“The good old days”. A sentence often used to refer to the times when everything was better. While this can be true in certain scenarios, it is far from the truth when it comes to dental treatments. Modern dentistry offers quick and satisfying solutions to every issue, thanks to the improvement of the tools and techniques used. So let’s see how a 3D scanner and printer end up at a dental clinic.
The foundations of modern dentistry
Just like in almost every sector of healthcare, digital technologies are more and more popular in dentistry. This process started 20 years ago, with the appearance of the first CT-scanners. “This is a 3-dimensional scan, which opened up new routes in terms of tooth replacement. You can easily measure vertical and horizontal bone availability on a CT-scan, which is important if you are planning to use dental implants.” says Gábor Szakonyi, Managing Director of VitalEurope. The next big step in terms of digitalization was also in the field oral surgery, when surgeons started using computers to plan the position of dental implants. After measuring the bone, the program calculates the ideal position of each implant, and also provides a template to guide the surgeon during the surgery.
The CAD/CAM (computer-aided-design and computer-aided-manufacturing) method then soon became popular in the manufacturing of metal-free restorations. Nowadays, every modern dental laboratory has a milling machine to carve the artificial teeth out of a block of Zirconium.
Scanner instead of Silicone
Interestingly, for a very long time there was no alternative method for the most important part of every dental treatment, the impression taking. The process may be familiar to almost everyone: the patient bites down on a metal spoon, which is filled with rubber-like silicone. It takes up to several minutes for this material to harden, providing an impression of the patient’s teeth. “The idea of digital impression-taking only materialized 4-5 years ago. We use a special 3D-scanner (oral scanner), which can fit into a patient’s mouth. It scans all the teeth, and creates a digital image of the scan. However, early scanners were unreliable, as they had difficulties scanning wet surfaces, such as teeth covered in blood or saliva. It took 2 years for this technology to become an alternative method for impression-taking. Nowadays it provides the most accurate and precise results.”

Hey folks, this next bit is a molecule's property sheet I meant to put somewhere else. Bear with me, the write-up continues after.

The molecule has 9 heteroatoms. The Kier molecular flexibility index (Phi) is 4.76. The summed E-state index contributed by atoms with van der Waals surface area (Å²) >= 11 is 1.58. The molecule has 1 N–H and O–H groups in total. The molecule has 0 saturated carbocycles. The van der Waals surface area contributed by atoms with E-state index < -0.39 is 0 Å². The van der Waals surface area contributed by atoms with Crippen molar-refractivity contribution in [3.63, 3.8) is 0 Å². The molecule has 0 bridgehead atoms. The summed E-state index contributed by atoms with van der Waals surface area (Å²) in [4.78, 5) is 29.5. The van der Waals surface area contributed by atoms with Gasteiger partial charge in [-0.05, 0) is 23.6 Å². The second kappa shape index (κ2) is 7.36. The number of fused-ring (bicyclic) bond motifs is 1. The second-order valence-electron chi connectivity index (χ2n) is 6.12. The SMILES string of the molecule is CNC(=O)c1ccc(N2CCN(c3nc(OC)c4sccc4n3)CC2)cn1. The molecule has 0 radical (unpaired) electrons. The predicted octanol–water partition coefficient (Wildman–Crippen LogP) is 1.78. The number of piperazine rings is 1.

The printed final touch
The next step of digitalization in dentistry was the spread of 3D-printers in dental laboratories. Right now, we are only able to print plastic, which means we use this method to create temporary crowns. “A dust like material is mixed with water, which makes it liquid, but more consistent than water. A special laser is used to harden the material, and to give it the desired shape. With the help of 3D technologies we can go through the entire treatment without using the classic analog methods.”
Better than anything else
Without a doubt, these new technologies are better in every way, when compared to their classic counterparts. They provide a more precise, therefore longer lasting solution. In addition, they are a lot faster and more comfortable. “Before these technologies, a patient would have to visit the clinic several times for a single tooth replacement. Today, the entire could be carried out in just three stages. First, we take a CT scan, and a digital impression. Then right after the surgery, we provide the 3D printed temporary solution to the patient, which is later replaced by the finalized version of the crown.” Not only better in every way, but also cost effective, as there is no price difference between old and new techniques. It is clear that the future of modern dentistry is about full digitalization, and we at VitalEurope are trying to turn that vision into reality.